|High Court of New Zealand|
|Te K?ti Matua o Aotearoa (M?ori)|
|Location||Auckland, Wellington, Christchurch and other main centres|
|Authorized by||Senior Courts Act 2016|
|Appeals to||Court of Appeal|
|Number of positions||39 Judges and 7 Associate Judges|
|Chief High Court Judge of New Zealand|
|Currently||The Hon Justice Susan Thomas|
The High Court of New Zealand (M?ori: Te K?ti Matua o Aotearoa) is the superior court of New Zealand. It has general jurisdiction and responsibility, under the Senior Courts Act 2016, as well as the High Court Rules 2016, for the administration of justice throughout New Zealand. There are 18 High Court locations throughout New Zealand, plus one stand-alone registry.
The High Court was established in 1841. It was originally called the "Supreme Court of New Zealand", but the name was changed in 1980 to make way for the naming of an eventual new Supreme Court of New Zealand.
The High Court is a court of first instance for serious criminal cases such as homicide, civil claims exceeding $350,000 and certain other civil cases. In its appellate function, the High Court hears appeals from the District Court, other lower courts and various tribunals.
The High Court comprises the Chief Justice (who is head of the judiciary) and up to 55 other Judges (which includes the Justices of the Supreme Court and the Justices of the Court of Appeal). The administrative head of the court is known as the Chief High Court Judge. Associate Judges of the High Court (formerly known as Masters up until May 2004) supervise the Court's preliminary processes in most civil proceedings, and have jurisdiction to deal with summary judgment applications, company liquidations, bankruptcy proceedings, and some other types of civil proceedings.
The High Court Judges and Associate Judges are based in Auckland, Wellington and Christchurch, but also travel on circuit to Whangarei, Hamilton, Rotorua, Tauranga, Gisborne, New Plymouth, Napier, Whanganui, Palmerston North, Nelson, Blenheim, Greymouth, Timaru, Dunedin, and Invercargill. The Court also has a registry in Masterton.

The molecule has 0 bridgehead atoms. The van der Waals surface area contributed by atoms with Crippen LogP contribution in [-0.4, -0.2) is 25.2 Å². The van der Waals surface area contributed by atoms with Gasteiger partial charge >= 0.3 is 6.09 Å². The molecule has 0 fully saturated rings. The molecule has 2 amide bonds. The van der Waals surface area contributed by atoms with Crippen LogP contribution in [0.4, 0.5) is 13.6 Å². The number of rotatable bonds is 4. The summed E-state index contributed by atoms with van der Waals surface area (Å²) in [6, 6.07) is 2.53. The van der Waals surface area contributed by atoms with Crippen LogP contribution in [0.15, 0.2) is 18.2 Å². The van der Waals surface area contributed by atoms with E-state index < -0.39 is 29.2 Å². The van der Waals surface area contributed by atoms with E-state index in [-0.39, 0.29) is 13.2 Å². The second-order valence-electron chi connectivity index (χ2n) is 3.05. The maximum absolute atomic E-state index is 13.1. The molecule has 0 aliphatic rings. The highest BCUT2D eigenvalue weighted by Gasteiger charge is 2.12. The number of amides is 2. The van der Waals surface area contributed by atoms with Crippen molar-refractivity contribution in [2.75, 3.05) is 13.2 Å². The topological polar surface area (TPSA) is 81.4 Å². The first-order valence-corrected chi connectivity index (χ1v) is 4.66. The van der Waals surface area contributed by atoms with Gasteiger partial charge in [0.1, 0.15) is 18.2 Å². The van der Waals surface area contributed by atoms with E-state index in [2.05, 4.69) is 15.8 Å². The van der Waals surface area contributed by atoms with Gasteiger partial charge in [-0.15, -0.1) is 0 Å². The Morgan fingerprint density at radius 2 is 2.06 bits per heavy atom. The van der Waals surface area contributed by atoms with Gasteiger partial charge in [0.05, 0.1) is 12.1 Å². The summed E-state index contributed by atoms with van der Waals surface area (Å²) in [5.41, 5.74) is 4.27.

The High Court deals with the most serious types of criminal offences that exceed the District Court's jurisdiction. It deals with all category 4 offences, including murder, manslaughter and treason, as well as any other offence where the accused is likely to be sentenced to life imprisonment or preventive detention. A High Court Judge may direct that a serious category 2 and 3 "protocol" offence, such as aggravated wounding with intent, kidnapping or sexual violation of a child, be transferred from the District Court to the High Court for hearing. Most cases are heard before a Judge and jury, but may sometimes be heard before a Judge alone.
The Court has exclusive jurisdiction over all civil claims where the amount in dispute exceeds $350,000, and certain categories of proceedings. The categories of proceeding which can only be commenced in the High Court includes matters concerning admiralty, certain applications relating to land (such as seeking its transfer or caveats), company law including liquidations, bankruptcy, the administration of estates and trusts, and trade mark and patent infringement. For civil claims worth less than $350,000, the High Court can have co-extensive jurisdiction with the District Court.
Rights of appeal to the High Court exist against the decisions of the District Court (except for jury trials), the Family Court, the Youth Court and the Environment Court and numerous administrative tribunals and regulatory bodies.
The following are the Judges of the High Court as of July 2020:
|Susan Thomas||2014||Wellington||Chief High Court Judge (31 May 2020-Present)|
|Geoffrey Venning||2002||Auckland||Former Chief High Court Judge (1 June 2015 - 31 May 2020)|
|Gerard van Bohemen||2017||Auckland|
|Robert Dobson||2020||Wellington||Acting Judge appointed for 12 months from 4 July 2020, originally appointed 2007|
The Trans-Tasman Proceedings Act 2010 (NZ), the Trans-Tasman Proceedings Act 2010 (Aust) and the High Court Rules 2016 streamline the process for resolving civil proceedings with a trans-Tasman element. The Acts cover many matters including service, interim relief, hearing matters remotely and the enforcement of judgments of courts of the other country.